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Facebook Shares Up Despite Data Breach Fallout

The stock surpassed the $200 mark for the first time on Wednesday.
Alex Hamilton is a regular contributor to numerous news sites.
Alex Hamilton is a regular contributor to numerous news sites.

Shares of Facebook FB hit a new high on Wednesday, as the public shakes off the recent Cambridge Analytica data breach that was scrutinized by the public. The stock surpassed the $200 mark for the first time on Wednesday and is trading higher in the early session today.

Shares are up more than 45% since late march, when news of the data breach first broke. Facebook’s market value is now above $585 billion. Mark Zuckerberg, co-founder and CEO, is now worth more than $75 billion.

Reports revealed that Cambridge Analytica, a British data firm, had improperly accessed the private data of more than 87 million Facebook users.

News of the breach led to some advertisers temporarily pulling their advertisements and many prominent users deleting the app. Users took to social media to encourage business owners and influencers to delete their pages or profiles on Facebook.

In April, Zuckerberg testified before Congress about the company’s data practices and pledged to address data privacy concerns. Facebook has since revamped its internal audit committee and changed its internal practices.

Earlier in June, Facebook also managed to shake off new reports that it shared data with 60 other companies. The company admitted to sharing data with Chinese device makers, which put a slight dent in share prices. But shares have risen 5.4% since the news broke.

Wall Street analysts speculated that Facebook’s user and advertising bases would take a permanent hit after the news of the data breach. But in April, the company announced that its daily active users increased 13% year over year to hit 2.2 billion.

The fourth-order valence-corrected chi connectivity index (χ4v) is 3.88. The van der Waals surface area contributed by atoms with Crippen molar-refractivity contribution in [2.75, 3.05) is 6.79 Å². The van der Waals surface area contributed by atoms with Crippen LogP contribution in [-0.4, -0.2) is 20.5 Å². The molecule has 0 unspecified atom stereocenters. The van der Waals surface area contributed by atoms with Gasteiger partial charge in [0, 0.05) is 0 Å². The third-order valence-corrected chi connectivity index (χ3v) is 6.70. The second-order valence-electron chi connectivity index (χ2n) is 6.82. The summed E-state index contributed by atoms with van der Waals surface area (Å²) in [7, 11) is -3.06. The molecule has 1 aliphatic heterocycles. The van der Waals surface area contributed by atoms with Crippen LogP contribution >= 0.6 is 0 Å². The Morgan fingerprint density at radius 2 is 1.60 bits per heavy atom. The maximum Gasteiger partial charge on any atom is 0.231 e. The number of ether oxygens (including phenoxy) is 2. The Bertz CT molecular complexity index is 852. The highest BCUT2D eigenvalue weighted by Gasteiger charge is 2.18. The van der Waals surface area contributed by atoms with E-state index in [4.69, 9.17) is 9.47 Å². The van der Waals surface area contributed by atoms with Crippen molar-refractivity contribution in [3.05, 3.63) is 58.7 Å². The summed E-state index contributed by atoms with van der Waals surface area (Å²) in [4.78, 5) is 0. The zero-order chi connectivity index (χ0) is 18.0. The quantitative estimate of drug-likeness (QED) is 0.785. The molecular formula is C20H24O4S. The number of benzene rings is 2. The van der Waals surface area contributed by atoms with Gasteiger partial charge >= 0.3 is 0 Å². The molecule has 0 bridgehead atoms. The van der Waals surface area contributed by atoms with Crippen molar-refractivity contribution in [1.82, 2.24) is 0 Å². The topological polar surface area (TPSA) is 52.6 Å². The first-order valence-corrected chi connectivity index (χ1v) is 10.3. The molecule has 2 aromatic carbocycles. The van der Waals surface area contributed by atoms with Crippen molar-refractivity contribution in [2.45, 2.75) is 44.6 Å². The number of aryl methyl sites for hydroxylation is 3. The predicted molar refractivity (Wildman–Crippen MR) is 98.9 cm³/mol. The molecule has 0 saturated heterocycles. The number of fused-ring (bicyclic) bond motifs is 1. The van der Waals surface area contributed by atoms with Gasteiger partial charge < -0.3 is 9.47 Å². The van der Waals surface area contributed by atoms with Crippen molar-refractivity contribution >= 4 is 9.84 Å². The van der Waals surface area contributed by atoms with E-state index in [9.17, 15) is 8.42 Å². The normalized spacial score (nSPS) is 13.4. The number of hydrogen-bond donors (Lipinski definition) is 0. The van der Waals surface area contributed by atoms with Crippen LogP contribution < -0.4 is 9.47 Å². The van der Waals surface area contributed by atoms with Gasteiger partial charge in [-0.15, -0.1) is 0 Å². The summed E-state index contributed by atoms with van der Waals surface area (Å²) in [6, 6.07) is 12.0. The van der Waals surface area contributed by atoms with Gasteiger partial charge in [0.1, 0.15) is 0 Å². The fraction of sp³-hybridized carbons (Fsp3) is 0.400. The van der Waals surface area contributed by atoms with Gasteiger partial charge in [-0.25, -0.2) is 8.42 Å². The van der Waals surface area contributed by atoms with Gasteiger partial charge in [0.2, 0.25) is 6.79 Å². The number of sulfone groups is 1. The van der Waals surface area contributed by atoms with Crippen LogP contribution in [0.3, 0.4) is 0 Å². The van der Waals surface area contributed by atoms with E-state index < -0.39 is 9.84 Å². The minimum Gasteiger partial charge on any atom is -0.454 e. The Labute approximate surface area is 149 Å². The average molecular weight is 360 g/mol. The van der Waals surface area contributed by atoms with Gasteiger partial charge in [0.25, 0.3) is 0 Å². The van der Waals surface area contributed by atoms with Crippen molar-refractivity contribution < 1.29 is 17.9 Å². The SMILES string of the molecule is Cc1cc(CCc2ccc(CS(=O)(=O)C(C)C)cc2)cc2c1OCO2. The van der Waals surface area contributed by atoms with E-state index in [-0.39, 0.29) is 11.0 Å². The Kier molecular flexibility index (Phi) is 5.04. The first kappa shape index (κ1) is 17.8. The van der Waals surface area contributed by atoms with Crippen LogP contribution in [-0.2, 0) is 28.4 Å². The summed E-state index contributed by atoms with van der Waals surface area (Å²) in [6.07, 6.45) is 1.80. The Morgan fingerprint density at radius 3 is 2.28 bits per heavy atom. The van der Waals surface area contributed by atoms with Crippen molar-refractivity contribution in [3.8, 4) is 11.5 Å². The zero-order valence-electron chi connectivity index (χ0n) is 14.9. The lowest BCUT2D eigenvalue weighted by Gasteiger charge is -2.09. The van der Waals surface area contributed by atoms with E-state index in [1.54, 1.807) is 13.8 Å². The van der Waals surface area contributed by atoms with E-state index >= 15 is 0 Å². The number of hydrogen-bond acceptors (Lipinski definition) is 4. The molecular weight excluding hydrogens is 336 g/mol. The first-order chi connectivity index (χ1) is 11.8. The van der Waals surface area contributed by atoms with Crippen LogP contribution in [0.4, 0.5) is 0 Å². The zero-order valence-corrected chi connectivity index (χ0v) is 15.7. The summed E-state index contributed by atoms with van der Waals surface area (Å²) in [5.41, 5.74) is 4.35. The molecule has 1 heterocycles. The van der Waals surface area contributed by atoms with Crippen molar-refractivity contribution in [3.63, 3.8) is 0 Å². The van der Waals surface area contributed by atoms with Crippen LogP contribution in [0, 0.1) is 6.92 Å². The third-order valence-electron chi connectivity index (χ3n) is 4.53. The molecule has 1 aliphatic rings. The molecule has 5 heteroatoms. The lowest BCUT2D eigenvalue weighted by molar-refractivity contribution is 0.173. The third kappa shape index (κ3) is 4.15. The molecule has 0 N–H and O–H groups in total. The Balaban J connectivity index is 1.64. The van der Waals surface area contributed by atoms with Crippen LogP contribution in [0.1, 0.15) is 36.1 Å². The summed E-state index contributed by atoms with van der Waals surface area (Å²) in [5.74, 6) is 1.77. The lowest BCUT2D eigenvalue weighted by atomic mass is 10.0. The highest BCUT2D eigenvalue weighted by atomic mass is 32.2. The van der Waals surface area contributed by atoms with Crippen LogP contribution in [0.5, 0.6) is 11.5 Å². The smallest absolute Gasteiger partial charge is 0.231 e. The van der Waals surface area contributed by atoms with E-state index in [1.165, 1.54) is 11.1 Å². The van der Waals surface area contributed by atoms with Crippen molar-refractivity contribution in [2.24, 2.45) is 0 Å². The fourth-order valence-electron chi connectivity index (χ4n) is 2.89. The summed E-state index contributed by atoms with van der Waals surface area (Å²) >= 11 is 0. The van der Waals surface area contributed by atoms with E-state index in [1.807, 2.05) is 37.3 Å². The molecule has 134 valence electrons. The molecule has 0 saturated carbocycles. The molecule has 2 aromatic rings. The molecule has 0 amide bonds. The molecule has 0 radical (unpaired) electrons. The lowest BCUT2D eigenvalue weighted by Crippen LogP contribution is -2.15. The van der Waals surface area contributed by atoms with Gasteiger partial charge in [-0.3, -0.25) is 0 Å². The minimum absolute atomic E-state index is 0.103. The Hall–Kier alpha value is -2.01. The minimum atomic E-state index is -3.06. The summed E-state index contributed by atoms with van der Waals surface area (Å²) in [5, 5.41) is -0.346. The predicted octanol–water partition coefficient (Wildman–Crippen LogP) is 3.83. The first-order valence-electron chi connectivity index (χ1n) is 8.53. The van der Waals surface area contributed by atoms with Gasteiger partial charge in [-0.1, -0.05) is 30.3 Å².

The company’s most recent rally has been fueled primarily by the company’s first-quarter earnings report, which surpassed expectations.

The social network also introduced new ways for video creators to generate income from views. Facebook launched a matchmaking system on Tuesday that will cultivate partnerships between video creators and advertisers. For advertisers, the matchmaking system identifies video creators that may be a good fit for endorsement or product placement deals.

More content creators will also be allowed to include ad breaks in long videos, and they may also offer a $4.99 subscription to fans. Subscribers will receive perks, like exclusive content.

Facebook will not take a cut of subscriptions or partnerships during the testing phase.

The company also unveiled new quizzing and polling features for creators who produce game shows.

The social network’s new partnership feature is an attempt to compete with rival YouTube, which began offering matchmaking services in 2016. YouTube is planning to announce changes to its commercialization options later this week.

Facebook’s rally is also partly driven by the success of Instagram. The visual social network’s advertising revenue is projected to reach $8.9 billion in 2018. Within two years, Instagram is also expected to have 1.4 billion active users.

Shares of Facebook are up 9.3% this year, outpacing the S&P 500’s gains of 2.75%.

Wednesday’s gains come as shares for Twitter rose and Snap Inc. fell sharply. Snap’s stock was pushed lower after Needham released a cautious note.

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